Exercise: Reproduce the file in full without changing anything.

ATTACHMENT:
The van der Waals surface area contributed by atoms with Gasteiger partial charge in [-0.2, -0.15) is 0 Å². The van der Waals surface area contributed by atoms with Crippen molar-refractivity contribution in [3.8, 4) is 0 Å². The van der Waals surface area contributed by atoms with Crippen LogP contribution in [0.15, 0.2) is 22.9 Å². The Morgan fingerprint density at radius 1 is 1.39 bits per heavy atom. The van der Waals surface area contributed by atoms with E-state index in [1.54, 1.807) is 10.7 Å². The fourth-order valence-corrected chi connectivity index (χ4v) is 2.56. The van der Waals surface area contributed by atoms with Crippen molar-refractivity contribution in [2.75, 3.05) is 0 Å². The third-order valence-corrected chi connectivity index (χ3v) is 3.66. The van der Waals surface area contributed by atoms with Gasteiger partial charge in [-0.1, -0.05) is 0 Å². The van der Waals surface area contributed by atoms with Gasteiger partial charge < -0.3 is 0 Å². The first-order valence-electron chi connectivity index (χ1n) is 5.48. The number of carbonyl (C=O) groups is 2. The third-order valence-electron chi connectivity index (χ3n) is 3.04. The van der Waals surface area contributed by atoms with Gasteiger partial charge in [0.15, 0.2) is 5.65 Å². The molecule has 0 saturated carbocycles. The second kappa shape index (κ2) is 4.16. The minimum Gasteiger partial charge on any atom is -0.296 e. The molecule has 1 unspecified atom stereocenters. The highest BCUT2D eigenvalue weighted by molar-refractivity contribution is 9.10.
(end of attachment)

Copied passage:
The van der Waals surface area contributed by atoms with Gasteiger partial charge in [-0.2, -0.15) is 0 Å². The van der Waals surface area contributed by atoms with Crippen molar-refractivity contribution in [3.8, 4) is 0 Å². The van der Waals surface area contributed by atoms with Crippen LogP contribution in [0.15, 0.2) is 22.9 Å². The Morgan fingerprint density at radius 1 is 1.39 bits per heavy atom. The van der Waals surface area contributed by atoms with E-state index in [1.54, 1.807) is 10.7 Å². The fourth-order valence-corrected chi connectivity index (χ4v) is 2.56. The van der Waals surface area contributed by atoms with Crippen molar-refractivity contribution in [2.75, 3.05) is 0 Å². The third-order valence-corrected chi connectivity index (χ3v) is 3.66. The van der Waals surface area contributed by atoms with Gasteiger partial charge in [-0.1, -0.05) is 0 Å². The van der Waals surface area contributed by atoms with Gasteiger partial charge < -0.3 is 0 Å². The first-order valence-electron chi connectivity index (χ1n) is 5.48. The number of carbonyl (C=O) groups is 2. The third-order valence-electron chi connectivity index (χ3n) is 3.04. The van der Waals surface area contributed by atoms with Gasteiger partial charge in [0.15, 0.2) is 5.65 Å². The molecule has 0 saturated carbocycles. The second kappa shape index (κ2) is 4.16. The minimum Gasteiger partial charge on any atom is -0.296 e. The molecule has 1 unspecified atom stereocenters. The highest BCUT2D eigenvalue weighted by molar-refractivity contribution is 9.10.